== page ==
Mares: Wealth Inequality
Pope Francis has condemned the trickle-down theory of improved well-being as a naive trust in the goodness of those wielding economic power.
French economist Thomas Piketty has authored a best-selling neo-Marxist grand theory of how wealth historically has grown faster than economic output.
Two MIT professors have sounded the alarm about a "Great De-coupling" between productivity and wage growth.
And New York Times columnist Thomas Friedman is among those concerned about a world economy where the middle class has been hollowed out and winners take all.
The Global Wage Report for 2012 to 13 by the UN’s International Labor Organization, confirms a world trend in which the workers' share of national income has decreased. Even in high productivity Germany, wages have been flat for 20 years.
This is partly due to globalization and technological innovation – both of which have reduced the need for workers in general, while increasing the demand for workers who are highly skilled. At the same time, as compared to other countries, the skills and educational preparation of American workers have declined.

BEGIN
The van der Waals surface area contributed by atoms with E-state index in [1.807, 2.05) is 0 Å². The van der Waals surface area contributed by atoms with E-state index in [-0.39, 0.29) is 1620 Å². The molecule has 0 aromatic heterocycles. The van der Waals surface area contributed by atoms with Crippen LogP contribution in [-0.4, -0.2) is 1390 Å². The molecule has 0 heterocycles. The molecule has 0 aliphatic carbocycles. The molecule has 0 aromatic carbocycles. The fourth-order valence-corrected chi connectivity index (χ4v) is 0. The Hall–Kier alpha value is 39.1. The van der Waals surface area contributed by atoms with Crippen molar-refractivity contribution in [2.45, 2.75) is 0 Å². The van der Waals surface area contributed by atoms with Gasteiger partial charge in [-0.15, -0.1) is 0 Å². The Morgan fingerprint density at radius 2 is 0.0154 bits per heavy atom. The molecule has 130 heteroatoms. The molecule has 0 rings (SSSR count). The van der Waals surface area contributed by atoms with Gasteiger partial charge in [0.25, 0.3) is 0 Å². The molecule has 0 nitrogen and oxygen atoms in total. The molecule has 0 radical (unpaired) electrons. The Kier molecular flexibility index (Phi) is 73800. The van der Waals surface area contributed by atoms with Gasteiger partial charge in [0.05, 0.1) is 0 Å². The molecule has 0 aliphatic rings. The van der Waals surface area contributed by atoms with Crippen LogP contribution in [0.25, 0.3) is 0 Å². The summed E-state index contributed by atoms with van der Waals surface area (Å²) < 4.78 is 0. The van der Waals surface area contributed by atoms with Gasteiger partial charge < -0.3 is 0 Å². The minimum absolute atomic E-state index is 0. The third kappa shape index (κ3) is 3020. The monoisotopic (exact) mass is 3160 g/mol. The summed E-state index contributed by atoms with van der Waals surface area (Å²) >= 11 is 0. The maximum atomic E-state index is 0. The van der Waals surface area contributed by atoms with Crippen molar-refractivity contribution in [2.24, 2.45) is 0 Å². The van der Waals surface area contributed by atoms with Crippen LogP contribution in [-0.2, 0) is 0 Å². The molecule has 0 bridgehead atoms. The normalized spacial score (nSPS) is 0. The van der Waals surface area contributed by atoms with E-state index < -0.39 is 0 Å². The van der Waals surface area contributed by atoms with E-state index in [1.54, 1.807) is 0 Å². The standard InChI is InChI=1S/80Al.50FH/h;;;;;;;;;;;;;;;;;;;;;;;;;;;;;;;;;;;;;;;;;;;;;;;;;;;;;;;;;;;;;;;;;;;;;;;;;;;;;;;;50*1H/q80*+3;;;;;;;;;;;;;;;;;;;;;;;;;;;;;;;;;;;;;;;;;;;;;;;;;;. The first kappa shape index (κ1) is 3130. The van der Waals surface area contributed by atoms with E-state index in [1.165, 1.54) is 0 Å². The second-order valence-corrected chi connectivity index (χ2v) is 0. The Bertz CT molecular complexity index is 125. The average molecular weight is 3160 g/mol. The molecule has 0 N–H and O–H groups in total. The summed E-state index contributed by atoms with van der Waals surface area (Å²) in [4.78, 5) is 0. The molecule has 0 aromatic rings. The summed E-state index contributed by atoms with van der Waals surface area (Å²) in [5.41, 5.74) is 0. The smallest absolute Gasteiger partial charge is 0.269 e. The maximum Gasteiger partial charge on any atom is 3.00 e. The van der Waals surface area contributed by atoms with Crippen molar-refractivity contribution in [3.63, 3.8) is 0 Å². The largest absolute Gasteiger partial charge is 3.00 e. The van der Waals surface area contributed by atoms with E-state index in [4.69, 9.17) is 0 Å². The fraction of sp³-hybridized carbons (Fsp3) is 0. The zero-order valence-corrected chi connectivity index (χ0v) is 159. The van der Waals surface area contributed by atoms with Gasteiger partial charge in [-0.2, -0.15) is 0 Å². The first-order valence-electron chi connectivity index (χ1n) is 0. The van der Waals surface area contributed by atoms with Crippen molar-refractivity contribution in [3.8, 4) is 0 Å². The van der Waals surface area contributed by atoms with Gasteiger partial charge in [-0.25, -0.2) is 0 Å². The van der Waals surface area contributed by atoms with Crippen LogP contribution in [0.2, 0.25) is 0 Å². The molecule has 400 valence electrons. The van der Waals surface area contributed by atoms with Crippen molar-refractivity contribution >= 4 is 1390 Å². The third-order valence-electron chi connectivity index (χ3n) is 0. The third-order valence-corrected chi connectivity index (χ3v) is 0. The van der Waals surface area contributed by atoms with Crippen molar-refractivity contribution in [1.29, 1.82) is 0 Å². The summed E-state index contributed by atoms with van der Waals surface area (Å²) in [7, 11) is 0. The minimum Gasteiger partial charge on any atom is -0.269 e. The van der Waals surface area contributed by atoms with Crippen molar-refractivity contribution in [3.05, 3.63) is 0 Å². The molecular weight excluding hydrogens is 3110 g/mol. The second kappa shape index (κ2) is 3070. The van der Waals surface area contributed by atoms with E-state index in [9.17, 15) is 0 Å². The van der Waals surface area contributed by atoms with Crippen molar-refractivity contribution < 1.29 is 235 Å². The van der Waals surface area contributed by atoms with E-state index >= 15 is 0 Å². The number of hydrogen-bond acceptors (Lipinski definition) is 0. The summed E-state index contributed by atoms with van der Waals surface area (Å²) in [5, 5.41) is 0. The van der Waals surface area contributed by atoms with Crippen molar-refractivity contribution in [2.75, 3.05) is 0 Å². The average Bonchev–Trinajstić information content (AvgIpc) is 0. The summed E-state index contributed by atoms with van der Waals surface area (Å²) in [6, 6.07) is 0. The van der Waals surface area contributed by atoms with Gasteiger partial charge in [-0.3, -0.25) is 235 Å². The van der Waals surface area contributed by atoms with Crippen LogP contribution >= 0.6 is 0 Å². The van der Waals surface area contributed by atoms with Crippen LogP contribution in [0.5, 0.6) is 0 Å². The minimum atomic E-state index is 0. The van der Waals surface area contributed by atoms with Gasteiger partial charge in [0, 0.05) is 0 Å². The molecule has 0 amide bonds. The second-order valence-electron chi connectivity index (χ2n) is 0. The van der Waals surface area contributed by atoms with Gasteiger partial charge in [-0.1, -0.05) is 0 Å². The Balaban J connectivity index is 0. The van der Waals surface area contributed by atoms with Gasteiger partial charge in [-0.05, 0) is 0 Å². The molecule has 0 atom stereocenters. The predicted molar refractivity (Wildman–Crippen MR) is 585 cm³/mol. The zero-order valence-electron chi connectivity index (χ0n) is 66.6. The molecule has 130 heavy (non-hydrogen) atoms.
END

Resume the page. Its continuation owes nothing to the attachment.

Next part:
The nature of work itself is changing to accommodate more part-time jobs, the new sharing economy with services like Uber, the app-based mode of transport, and Airbnb, that turns your home into a hotel.
This kind of transformation promises new efficiencies and greater flexibility for ‘employers’ and ‘employees’ alike, but it may also further imperil the shrinking middle-class.
Bernie would increase estate taxes to trim inter-generational shifts of money, and levy heavier taxes on the very rich. Mr. Piketty recommends a global tax on wealth.
In the U.S., either option would require a renewal of political will and a reversal of the infamous Citizens United Supreme Court decision, in which unlimited political contributions of the very rich are allowed under the guise of free speech.
Less political solutions might include more education to increase creativity, inter-personal skills and problem-solving ability; others might focus on apprenticeship programs as an alternative to college (and crippling college debt); and still others might invest in the nation's physical infrastructure.
Nobel-Prize winning economist Paul Krugman argues that simply raising the minimum wage would help stabilize our workforce – while many place their trust in science and technology.
But MIT professor Erik Brynjolfsson reminds us that technological advances alone can’t guarantee societal benefits, and concludes, "if we build economies and societies that exclude many people from the cycle of prosperity shame on us!"